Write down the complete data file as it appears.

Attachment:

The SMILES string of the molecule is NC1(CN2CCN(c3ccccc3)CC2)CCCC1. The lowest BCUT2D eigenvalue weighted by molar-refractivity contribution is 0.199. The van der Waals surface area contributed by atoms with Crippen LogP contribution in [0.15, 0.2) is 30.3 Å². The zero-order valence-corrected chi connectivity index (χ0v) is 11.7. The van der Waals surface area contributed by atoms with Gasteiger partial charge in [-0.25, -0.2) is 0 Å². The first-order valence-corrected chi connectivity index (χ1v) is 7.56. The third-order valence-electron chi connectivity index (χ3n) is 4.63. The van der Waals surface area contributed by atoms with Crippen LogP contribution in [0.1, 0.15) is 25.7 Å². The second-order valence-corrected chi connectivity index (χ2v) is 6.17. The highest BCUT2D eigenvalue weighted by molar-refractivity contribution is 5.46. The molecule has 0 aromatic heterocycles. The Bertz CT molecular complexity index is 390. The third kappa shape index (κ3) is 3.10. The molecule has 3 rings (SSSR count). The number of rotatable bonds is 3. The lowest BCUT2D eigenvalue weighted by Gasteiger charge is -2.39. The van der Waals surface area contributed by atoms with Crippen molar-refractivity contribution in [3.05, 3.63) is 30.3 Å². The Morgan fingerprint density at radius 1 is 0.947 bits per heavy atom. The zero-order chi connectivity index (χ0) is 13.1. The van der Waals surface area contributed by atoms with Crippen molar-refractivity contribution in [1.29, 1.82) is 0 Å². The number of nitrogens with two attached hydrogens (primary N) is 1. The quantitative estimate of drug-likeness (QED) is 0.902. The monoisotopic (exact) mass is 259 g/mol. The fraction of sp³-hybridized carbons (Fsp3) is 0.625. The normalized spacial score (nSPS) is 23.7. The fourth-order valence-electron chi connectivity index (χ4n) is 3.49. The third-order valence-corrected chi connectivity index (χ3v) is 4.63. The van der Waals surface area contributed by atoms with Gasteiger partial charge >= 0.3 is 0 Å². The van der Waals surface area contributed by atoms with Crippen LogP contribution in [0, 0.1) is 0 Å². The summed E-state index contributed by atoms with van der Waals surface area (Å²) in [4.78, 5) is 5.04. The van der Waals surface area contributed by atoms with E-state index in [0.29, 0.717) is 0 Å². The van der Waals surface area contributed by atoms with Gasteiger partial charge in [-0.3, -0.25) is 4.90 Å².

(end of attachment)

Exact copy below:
The SMILES string of the molecule is NC1(CN2CCN(c3ccccc3)CC2)CCCC1. The lowest BCUT2D eigenvalue weighted by molar-refractivity contribution is 0.199. The van der Waals surface area contributed by atoms with Crippen LogP contribution in [0.15, 0.2) is 30.3 Å². The zero-order valence-corrected chi connectivity index (χ0v) is 11.7. The van der Waals surface area contributed by atoms with Gasteiger partial charge in [-0.25, -0.2) is 0 Å². The first-order valence-corrected chi connectivity index (χ1v) is 7.56. The third-order valence-electron chi connectivity index (χ3n) is 4.63. The van der Waals surface area contributed by atoms with Crippen LogP contribution in [0.1, 0.15) is 25.7 Å². The second-order valence-corrected chi connectivity index (χ2v) is 6.17. The highest BCUT2D eigenvalue weighted by molar-refractivity contribution is 5.46. The molecule has 0 aromatic heterocycles. The Bertz CT molecular complexity index is 390. The third kappa shape index (κ3) is 3.10. The molecule has 3 rings (SSSR count). The number of rotatable bonds is 3. The lowest BCUT2D eigenvalue weighted by Gasteiger charge is -2.39. The van der Waals surface area contributed by atoms with Crippen molar-refractivity contribution in [3.05, 3.63) is 30.3 Å². The Morgan fingerprint density at radius 1 is 0.947 bits per heavy atom. The zero-order chi connectivity index (χ0) is 13.1. The van der Waals surface area contributed by atoms with Crippen molar-refractivity contribution in [1.29, 1.82) is 0 Å². The number of nitrogens with two attached hydrogens (primary N) is 1. The quantitative estimate of drug-likeness (QED) is 0.902. The monoisotopic (exact) mass is 259 g/mol. The fraction of sp³-hybridized carbons (Fsp3) is 0.625. The normalized spacial score (nSPS) is 23.7. The fourth-order valence-electron chi connectivity index (χ4n) is 3.49. The third-order valence-corrected chi connectivity index (χ3v) is 4.63. The van der Waals surface area contributed by atoms with Gasteiger partial charge >= 0.3 is 0 Å². The van der Waals surface area contributed by atoms with Crippen LogP contribution in [0, 0.1) is 0 Å². The summed E-state index contributed by atoms with van der Waals surface area (Å²) in [4.78, 5) is 5.04. The van der Waals surface area contributed by atoms with E-state index in [0.29, 0.717) is 0 Å². The van der Waals surface area contributed by atoms with Gasteiger partial charge in [-0.3, -0.25) is 4.90 Å².